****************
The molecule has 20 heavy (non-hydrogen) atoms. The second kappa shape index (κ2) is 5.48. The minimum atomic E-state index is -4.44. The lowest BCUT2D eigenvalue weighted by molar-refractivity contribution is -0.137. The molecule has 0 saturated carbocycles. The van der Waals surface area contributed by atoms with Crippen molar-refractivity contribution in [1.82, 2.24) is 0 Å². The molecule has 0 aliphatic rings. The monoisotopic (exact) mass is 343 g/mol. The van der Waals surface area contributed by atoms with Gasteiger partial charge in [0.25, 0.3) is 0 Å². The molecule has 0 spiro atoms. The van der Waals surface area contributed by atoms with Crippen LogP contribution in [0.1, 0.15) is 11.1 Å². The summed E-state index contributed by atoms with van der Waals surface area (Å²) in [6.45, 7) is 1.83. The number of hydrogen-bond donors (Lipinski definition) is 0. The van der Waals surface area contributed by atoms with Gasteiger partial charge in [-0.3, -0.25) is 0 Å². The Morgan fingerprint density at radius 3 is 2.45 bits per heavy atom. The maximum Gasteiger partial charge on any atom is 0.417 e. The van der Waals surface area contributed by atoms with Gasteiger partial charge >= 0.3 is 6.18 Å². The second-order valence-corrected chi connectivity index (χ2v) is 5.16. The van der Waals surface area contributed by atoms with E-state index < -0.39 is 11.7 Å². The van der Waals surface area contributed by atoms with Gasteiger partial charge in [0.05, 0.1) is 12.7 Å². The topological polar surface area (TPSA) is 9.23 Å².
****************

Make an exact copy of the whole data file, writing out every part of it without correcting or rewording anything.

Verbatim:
The molecule has 20 heavy (non-hydrogen) atoms. The second kappa shape index (κ2) is 5.48. The minimum atomic E-state index is -4.44. The lowest BCUT2D eigenvalue weighted by molar-refractivity contribution is -0.137. The molecule has 0 saturated carbocycles. The van der Waals surface area contributed by atoms with Crippen molar-refractivity contribution in [1.82, 2.24) is 0 Å². The molecule has 0 aliphatic rings. The monoisotopic (exact) mass is 343 g/mol. The van der Waals surface area contributed by atoms with Gasteiger partial charge in [0.25, 0.3) is 0 Å². The molecule has 0 spiro atoms. The van der Waals surface area contributed by atoms with Crippen LogP contribution in [0.1, 0.15) is 11.1 Å². The summed E-state index contributed by atoms with van der Waals surface area (Å²) in [6.45, 7) is 1.83. The number of hydrogen-bond donors (Lipinski definition) is 0. The van der Waals surface area contributed by atoms with Gasteiger partial charge in [-0.3, -0.25) is 0 Å². The Morgan fingerprint density at radius 3 is 2.45 bits per heavy atom. The maximum Gasteiger partial charge on any atom is 0.417 e. The van der Waals surface area contributed by atoms with Gasteiger partial charge >= 0.3 is 6.18 Å². The second-order valence-corrected chi connectivity index (χ2v) is 5.16. The van der Waals surface area contributed by atoms with E-state index < -0.39 is 11.7 Å². The van der Waals surface area contributed by atoms with Gasteiger partial charge in [0.05, 0.1) is 12.7 Å². The topological polar surface area (TPSA) is 9.23 Å².